> occultation of mercury. thank you joe.

!! That's neat.

        - Dan C.

On Tue, Nov 27, 2018 at 6:57 PM, Larry McVoy <lm at mcvoy.com> wrote:
> > As a long time roff fan (I still use it, yes, I've learned LaTex, I much
> > prefer roff), I'm hugely bummed that Joe left us so early.  I feel like
> > there would be more fun stories, like Ken's story.
> >
> > If I remember correctly, he wrote the first (Unix *) version of roff in
> > PDP-11 assembly, right?  Granted, PDP-11 assembly is perhaps the most
> > pleasant assembly ever, but it is still assembly.  Roff is a non-trivial
> > program, I can't say that I've every written anything remotely that big
> > in assembly (the only thing I'm proud of is writing swtch() in VAX, 68K,
> > and some other CPU that I can't remember, but that was tiny, hard to get
> > right, but tiny).  I've got mad respect for what he did, I feel like the
> > whole roff thing doesn't get enough respect.  It wasn't just roff, though
> > that started it, it was pic (I *love* pic), eqn, all the other filters
> > that go down to roff.  For lmbench I wrote my own grap like tools
> > because grap wasn't open source.
> >
> > I was talking to Marc Donner, a Morgan Stanley techy (since moved on
> > to google and who knows where) about why I liked roff.  At the time
> > I had built webroff which took roff -ms input and made websites.
> > Marc pointed out that the reason I liked roff was, for the most part,
> > it didn't say how to do something (that was buried in the macros),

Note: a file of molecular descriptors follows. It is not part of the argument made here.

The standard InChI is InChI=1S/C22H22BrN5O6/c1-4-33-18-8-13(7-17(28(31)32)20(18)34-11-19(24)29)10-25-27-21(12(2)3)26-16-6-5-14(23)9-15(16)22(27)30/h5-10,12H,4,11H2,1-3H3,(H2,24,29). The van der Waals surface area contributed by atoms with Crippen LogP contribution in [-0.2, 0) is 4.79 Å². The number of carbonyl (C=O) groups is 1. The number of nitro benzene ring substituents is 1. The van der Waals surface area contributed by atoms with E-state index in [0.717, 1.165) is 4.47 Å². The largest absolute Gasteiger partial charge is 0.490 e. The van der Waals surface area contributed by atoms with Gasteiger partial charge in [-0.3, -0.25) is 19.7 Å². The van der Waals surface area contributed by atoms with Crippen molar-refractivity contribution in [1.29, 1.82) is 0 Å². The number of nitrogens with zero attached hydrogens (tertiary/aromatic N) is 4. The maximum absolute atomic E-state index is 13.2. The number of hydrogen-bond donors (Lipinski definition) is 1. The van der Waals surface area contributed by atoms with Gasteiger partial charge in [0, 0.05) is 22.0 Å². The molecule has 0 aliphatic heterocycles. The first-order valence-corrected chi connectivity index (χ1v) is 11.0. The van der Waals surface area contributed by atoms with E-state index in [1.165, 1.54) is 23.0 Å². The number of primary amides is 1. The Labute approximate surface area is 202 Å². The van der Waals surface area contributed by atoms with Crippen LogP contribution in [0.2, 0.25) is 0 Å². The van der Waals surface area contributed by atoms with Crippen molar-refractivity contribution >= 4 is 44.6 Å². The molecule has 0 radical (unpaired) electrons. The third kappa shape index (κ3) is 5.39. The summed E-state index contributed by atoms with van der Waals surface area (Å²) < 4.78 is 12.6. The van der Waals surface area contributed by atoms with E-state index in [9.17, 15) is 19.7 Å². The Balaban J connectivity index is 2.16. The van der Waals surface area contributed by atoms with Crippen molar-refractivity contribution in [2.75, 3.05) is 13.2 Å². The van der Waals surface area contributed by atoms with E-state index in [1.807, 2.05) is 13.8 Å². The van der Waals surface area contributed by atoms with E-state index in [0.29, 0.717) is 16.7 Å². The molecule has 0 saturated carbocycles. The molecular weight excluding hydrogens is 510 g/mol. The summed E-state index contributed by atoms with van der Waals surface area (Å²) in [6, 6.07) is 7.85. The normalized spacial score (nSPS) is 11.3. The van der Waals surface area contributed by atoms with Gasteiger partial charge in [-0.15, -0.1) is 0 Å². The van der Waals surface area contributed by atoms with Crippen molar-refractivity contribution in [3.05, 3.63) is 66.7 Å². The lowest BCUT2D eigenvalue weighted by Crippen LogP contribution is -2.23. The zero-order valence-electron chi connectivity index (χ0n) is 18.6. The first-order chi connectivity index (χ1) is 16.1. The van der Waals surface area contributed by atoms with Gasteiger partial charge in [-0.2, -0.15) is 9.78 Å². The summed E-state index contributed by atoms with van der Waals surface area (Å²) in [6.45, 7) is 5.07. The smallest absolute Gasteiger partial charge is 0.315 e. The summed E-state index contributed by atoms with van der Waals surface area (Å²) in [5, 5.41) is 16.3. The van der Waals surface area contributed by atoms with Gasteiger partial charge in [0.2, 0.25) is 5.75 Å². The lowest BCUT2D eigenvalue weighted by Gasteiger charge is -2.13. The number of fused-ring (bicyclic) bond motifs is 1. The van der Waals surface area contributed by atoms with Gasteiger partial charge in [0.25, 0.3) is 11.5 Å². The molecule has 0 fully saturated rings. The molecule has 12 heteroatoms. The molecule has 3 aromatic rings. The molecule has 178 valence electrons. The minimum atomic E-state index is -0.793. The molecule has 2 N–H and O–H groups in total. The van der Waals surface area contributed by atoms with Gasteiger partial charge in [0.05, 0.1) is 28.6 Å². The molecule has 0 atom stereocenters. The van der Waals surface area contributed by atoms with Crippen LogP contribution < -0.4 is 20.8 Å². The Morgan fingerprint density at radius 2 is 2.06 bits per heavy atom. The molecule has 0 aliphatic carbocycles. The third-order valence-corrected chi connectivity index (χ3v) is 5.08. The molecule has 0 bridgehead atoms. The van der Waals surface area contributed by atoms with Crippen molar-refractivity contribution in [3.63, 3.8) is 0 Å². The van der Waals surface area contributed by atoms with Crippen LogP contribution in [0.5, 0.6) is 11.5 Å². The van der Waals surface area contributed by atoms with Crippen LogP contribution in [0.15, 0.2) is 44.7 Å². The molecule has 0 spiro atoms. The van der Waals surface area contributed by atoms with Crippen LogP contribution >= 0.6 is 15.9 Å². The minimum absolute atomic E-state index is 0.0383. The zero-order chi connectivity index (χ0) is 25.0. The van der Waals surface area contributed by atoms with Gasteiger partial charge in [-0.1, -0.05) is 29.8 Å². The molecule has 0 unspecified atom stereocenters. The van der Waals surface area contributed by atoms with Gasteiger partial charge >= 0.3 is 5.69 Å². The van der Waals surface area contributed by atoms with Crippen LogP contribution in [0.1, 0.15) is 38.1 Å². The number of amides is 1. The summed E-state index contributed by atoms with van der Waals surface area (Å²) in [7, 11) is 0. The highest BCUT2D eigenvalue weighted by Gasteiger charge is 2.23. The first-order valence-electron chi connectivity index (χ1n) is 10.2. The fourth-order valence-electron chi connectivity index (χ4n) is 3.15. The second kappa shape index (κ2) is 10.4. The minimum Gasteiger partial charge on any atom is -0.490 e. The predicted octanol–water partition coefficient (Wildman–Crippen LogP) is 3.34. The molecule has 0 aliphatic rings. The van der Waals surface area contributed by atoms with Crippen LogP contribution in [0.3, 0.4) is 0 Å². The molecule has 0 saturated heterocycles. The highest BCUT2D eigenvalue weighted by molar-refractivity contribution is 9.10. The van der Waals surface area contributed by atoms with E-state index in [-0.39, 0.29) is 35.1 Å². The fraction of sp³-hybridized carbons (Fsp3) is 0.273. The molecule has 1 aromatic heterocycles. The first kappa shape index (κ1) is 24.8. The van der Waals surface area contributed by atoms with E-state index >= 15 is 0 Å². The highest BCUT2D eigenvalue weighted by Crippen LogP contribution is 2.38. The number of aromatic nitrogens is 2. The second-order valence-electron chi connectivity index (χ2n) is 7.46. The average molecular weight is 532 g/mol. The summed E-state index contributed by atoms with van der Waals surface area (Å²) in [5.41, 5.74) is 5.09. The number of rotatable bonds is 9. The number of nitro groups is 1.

> > it said what you wanted to do.
> >
> > Ken, if you have more Joe stories I'd love to hear them, I feel like
> > I missed out on a cool person.
> >
> > (*) I know that nroff was "new run off" and it came from somewhere,
> > MIT?  Some old system, but it wasn't invented in Unix.  That said,
> > I've never seen docs for the previous system and I kinda think Joe
> > took it to the next level.  If you haven't studied the docs and
> > written macros, you should.  It's a pretty neat system.
> >
> > On Tue, Nov 27, 2018 at 03:08:36PM -0800, Ken Thompson via TUHS wrote:
> >> joe was much more than that. he knew how
> >> to play the system. example:
> >> out of whole cloth, he invented a form to
> >> order a teletype and opx (bell labs extension)
> >> installed in the home. he then filled out the
> >> form for each of the unix-room dennisons.
> >> there was a phone call from a confused
> >> clerk, and then we all got teletypes and
> >> data sets at home. as an aside, the opx
> >> came with free watts (long distance which
> >> was very expensive in those days.)
> >>
> >>
> >> On Tue, Nov 27, 2018 at 1:47 PM, Dave Horsfall <dave at horsfall.org>
> wrote:
> >> > We lost J.F. Ossanna on this day in 1977; he had a hand in developing
> Unix,
> >> > and was responsible for "roff" and its descendants.  Remember him,
> the next
> >> > time you see "jfo" in Unix documentation.
> >> >
> >> > -- Dave
> >
> > --
> > ---
> > Larry McVoy                  lm at mcvoy.com
> http://www.mcvoy.com/lm